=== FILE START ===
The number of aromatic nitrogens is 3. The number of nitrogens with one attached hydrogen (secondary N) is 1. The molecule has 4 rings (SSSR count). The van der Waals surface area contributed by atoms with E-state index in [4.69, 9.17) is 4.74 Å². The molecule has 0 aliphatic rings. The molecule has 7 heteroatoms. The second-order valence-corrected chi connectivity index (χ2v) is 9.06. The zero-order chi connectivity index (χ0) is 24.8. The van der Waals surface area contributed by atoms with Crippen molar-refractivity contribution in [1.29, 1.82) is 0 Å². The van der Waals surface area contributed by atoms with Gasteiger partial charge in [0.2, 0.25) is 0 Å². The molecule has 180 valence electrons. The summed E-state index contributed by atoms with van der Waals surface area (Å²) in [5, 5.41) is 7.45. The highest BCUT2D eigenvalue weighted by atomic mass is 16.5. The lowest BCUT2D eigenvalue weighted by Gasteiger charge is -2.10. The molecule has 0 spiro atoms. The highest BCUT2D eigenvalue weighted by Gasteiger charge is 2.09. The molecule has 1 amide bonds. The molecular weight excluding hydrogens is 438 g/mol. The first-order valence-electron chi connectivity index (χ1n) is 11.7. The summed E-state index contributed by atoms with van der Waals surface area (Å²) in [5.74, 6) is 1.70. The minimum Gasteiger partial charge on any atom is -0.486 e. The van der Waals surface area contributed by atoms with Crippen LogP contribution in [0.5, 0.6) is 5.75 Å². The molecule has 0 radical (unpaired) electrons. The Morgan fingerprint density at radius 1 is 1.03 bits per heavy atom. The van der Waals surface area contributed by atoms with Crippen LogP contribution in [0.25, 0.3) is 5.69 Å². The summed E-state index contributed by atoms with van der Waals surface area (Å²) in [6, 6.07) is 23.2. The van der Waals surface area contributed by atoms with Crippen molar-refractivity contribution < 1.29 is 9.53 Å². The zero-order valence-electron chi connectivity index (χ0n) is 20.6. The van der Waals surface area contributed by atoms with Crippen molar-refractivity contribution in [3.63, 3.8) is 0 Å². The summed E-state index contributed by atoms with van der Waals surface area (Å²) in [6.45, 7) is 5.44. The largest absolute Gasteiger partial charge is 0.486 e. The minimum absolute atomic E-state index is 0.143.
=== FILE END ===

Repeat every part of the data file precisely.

The number of aromatic nitrogens is 3. The number of nitrogens with one attached hydrogen (secondary N) is 1. The molecule has 4 rings (SSSR count). The van der Waals surface area contributed by atoms with E-state index in [4.69, 9.17) is 4.74 Å². The molecule has 0 aliphatic rings. The molecule has 7 heteroatoms. The second-order valence-corrected chi connectivity index (χ2v) is 9.06. The zero-order chi connectivity index (χ0) is 24.8. The van der Waals surface area contributed by atoms with Crippen molar-refractivity contribution in [1.29, 1.82) is 0 Å². The van der Waals surface area contributed by atoms with Gasteiger partial charge in [0.2, 0.25) is 0 Å². The molecule has 180 valence electrons. The summed E-state index contributed by atoms with van der Waals surface area (Å²) in [5, 5.41) is 7.45. The highest BCUT2D eigenvalue weighted by atomic mass is 16.5. The lowest BCUT2D eigenvalue weighted by Gasteiger charge is -2.10. The molecule has 0 spiro atoms. The highest BCUT2D eigenvalue weighted by Gasteiger charge is 2.09. The molecule has 1 amide bonds. The molecular weight excluding hydrogens is 438 g/mol. The first-order valence-electron chi connectivity index (χ1n) is 11.7. The summed E-state index contributed by atoms with van der Waals surface area (Å²) in [5.74, 6) is 1.70. The minimum Gasteiger partial charge on any atom is -0.486 e. The van der Waals surface area contributed by atoms with Crippen LogP contribution in [0.5, 0.6) is 5.75 Å². The molecule has 0 radical (unpaired) electrons. The Morgan fingerprint density at radius 1 is 1.03 bits per heavy atom. The van der Waals surface area contributed by atoms with Crippen LogP contribution in [0.25, 0.3) is 5.69 Å². The summed E-state index contributed by atoms with van der Waals surface area (Å²) in [6, 6.07) is 23.2. The van der Waals surface area contributed by atoms with Crippen molar-refractivity contribution < 1.29 is 9.53 Å². The zero-order valence-electron chi connectivity index (χ0n) is 20.6. The van der Waals surface area contributed by atoms with Crippen molar-refractivity contribution in [3.63, 3.8) is 0 Å². The summed E-state index contributed by atoms with van der Waals surface area (Å²) in [6.45, 7) is 5.44. The largest absolute Gasteiger partial charge is 0.486 e. The minimum absolute atomic E-state index is 0.143.